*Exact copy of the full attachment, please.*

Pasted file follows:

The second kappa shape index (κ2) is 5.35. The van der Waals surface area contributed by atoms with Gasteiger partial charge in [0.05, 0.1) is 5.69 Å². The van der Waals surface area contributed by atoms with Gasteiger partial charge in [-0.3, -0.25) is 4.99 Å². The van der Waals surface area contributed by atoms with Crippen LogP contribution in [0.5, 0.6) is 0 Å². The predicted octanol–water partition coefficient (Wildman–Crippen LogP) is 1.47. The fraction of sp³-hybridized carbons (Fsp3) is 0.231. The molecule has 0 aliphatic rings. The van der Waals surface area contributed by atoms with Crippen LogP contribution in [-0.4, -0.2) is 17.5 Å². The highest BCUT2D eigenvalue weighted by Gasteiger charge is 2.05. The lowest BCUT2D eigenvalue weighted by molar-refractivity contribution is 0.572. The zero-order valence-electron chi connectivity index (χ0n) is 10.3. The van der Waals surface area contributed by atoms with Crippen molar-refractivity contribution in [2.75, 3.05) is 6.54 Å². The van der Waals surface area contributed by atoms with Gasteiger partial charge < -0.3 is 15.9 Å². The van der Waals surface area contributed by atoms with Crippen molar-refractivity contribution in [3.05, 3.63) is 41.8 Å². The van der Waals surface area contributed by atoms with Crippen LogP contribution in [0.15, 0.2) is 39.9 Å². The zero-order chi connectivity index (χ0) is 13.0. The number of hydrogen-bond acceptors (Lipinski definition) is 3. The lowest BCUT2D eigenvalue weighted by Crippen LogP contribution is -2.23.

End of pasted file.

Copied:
The second kappa shape index (κ2) is 5.35. The van der Waals surface area contributed by atoms with Gasteiger partial charge in [0.05, 0.1) is 5.69 Å². The van der Waals surface area contributed by atoms with Gasteiger partial charge in [-0.3, -0.25) is 4.99 Å². The van der Waals surface area contributed by atoms with Crippen LogP contribution in [0.5, 0.6) is 0 Å². The predicted octanol–water partition coefficient (Wildman–Crippen LogP) is 1.47. The fraction of sp³-hybridized carbons (Fsp3) is 0.231. The molecule has 0 aliphatic rings. The van der Waals surface area contributed by atoms with Crippen LogP contribution in [-0.4, -0.2) is 17.5 Å². The highest BCUT2D eigenvalue weighted by Gasteiger charge is 2.05. The lowest BCUT2D eigenvalue weighted by molar-refractivity contribution is 0.572. The zero-order valence-electron chi connectivity index (χ0n) is 10.3. The van der Waals surface area contributed by atoms with Crippen molar-refractivity contribution in [2.75, 3.05) is 6.54 Å². The van der Waals surface area contributed by atoms with Gasteiger partial charge < -0.3 is 15.9 Å². The van der Waals surface area contributed by atoms with Crippen molar-refractivity contribution in [3.05, 3.63) is 41.8 Å². The van der Waals surface area contributed by atoms with Crippen LogP contribution in [0.15, 0.2) is 39.9 Å². The zero-order chi connectivity index (χ0) is 13.0. The number of hydrogen-bond acceptors (Lipinski definition) is 3. The lowest BCUT2D eigenvalue weighted by Crippen LogP contribution is -2.23.